Bipolar disorder is a mental health condition. It is extreme swings in mood and energy. The mood changes of bipolar disorder are more severe than normal ups and downs. They can hurt relationships and make it hard to succeed at work or school.
Bipolar disorder swings between mania and depression. Mania is an increase in energy and a decreased need for sleep. The mood may be overly happy or irritable. Depression is a down mood with heavy fatigue and irritability.
There are 4 forms of bipolar disorder:
Bipolar I disorder—Mania often immediately followed by depression. This cycle repeats. It can be severe.
Bipolar II disorder—Less severe mania (called hypomania) that rotate with major depression.
Bipolar disorder not otherwise specified (BP-NOS)—does not fit the description of bipolar I or bipolar II disorder.
Cyclothymia—Hypomania that alternate with episodes of mild depression that lasts for at least 2 years.
The exact cause of bipolar disorder is unknown. Changes in genes may change how the brain works.
The risk of bipolar disease is higher if another family member has it.
Dramatic mood swings—may be very excitable or sad and hopeless. May lead to unrealistic goal setting or exaggerated sense of self-importance.
Periods of normal mood in between ups and downs.
Extreme changes in energy and behavior.
Mania may cause:
A mood that is extremely high or overly good
Increased energy and effort toward goal-directed activities
Restlessness and agitation
Racing thoughts, jumping from one idea to another
Rapid speech or pressure to keep talking
Decreased need for sleep
Overconfidence or inflated self-esteem
Poor judgment, often involving spending sprees and sexual indiscretions
Depression may cause:
Prolonged sad, hopeless, or empty mood
Feelings of guilt, worthlessness, or helplessness
Loss of interest or pleasure in activities once enjoyed, including sex
Decreased energy or fatigue
Trouble concentrating, remembering, and/or making decisions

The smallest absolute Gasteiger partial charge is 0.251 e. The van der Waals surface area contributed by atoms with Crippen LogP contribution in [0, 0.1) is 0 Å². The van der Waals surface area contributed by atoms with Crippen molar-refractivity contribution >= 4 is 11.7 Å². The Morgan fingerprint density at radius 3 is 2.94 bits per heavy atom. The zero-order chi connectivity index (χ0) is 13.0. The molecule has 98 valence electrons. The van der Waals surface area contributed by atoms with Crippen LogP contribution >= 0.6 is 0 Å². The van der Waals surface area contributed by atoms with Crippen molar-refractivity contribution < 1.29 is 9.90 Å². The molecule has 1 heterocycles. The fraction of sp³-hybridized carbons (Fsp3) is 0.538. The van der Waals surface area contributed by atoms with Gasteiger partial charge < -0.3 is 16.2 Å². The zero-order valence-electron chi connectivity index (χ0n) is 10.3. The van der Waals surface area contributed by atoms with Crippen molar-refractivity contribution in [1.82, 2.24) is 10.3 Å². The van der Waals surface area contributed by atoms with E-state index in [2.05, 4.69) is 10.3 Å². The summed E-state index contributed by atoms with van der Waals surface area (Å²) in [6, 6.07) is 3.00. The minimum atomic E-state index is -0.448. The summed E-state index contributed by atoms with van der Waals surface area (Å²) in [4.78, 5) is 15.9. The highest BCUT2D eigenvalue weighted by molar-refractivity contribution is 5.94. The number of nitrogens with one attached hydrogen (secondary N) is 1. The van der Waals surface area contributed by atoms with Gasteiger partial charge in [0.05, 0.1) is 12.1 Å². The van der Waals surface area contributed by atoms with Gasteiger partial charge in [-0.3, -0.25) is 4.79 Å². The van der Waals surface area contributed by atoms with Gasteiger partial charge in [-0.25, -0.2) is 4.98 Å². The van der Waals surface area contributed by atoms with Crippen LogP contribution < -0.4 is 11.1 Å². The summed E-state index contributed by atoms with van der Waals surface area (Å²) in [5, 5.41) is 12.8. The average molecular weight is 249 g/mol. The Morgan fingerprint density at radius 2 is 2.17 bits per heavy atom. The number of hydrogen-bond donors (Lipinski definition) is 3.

Restlessness or diminished movements
Sleeping too much or too little
Unintended weight loss or gain
Thoughts of death or suicide with or without suicide attempts
Severe episodes of mania or depression may sometimes be associated with psychotic symptoms, such as:
Disorders of thought
The doctor will ask about your symptoms and past health. A physical exam will be done. Lab tests may be done to rule out other possible causes of symptoms. A mental health specialist will help to diagnosis bipolar disorder. It will be based on the history of symptoms.
Episodes of mania or depression will also be diagnosed as they occur. Symptoms will need to last a period of time and be severe enough to interfere with day to day life.
Treatment may help to ease mood swings . It can help to decrease effect on day to day life and avoid major complications.
Medicine called mood stabilizers is the main treatment for bipolar disorder. Some may be used during a crisis such as severe depression. Others may help with long term control. The exact plan will be based on individual needs. A medical team will work to find the medicines that have the most benefits and smallest risks. Bipolar disorder medicine may include:
Antidepressants—only during depressive episodes
Treatment should prevent major mood swings. It may take some time to find the best treatment plan.
Psychotherapy can give patients and their families support and help with treatment plan. Therapy may include:
It can help people stay on track with their treatment plan.
Some manic or depressive episodes can be severe. Some may also have frequent bipolar cycles. Medicine and therapy may not be effective for this.
(ECT) uses controlled electrical currents to reset the brain. It may be a treatment option for those with severe problems.
The cause of bipolar disorder is not clear so there are no steps to prevent it.
Bipolar disorder. National Alliance on Mental Illness website. Available at: https://www.nami.org/Learn-More/Mental-Health-Conditions/Bipolar-Disorder. Accessed August 14, 2020.
Bipolar disorder in adults. National Institute of Mental Health website. Available at: https://www.nimh.nih.gov/health/publications/bipolar-disorder/index.shtml. Accessed August 14, 2020.
4/29/2011 DynaMed Systematic Literature Surveillancehttps://www.dynamed.com/condition/bipolar-disorder: Nivoli AM, Colom F, Murru A, et al. New treatment guidelines for acute bipolar depression: a systematic review. J Affect Disord. 2011;129(1-3):14-26.
Last reviewed April 2021 by
EBSCO Medical Review Board
Adrian Preda, MD
Last Updated: 04/07/2021
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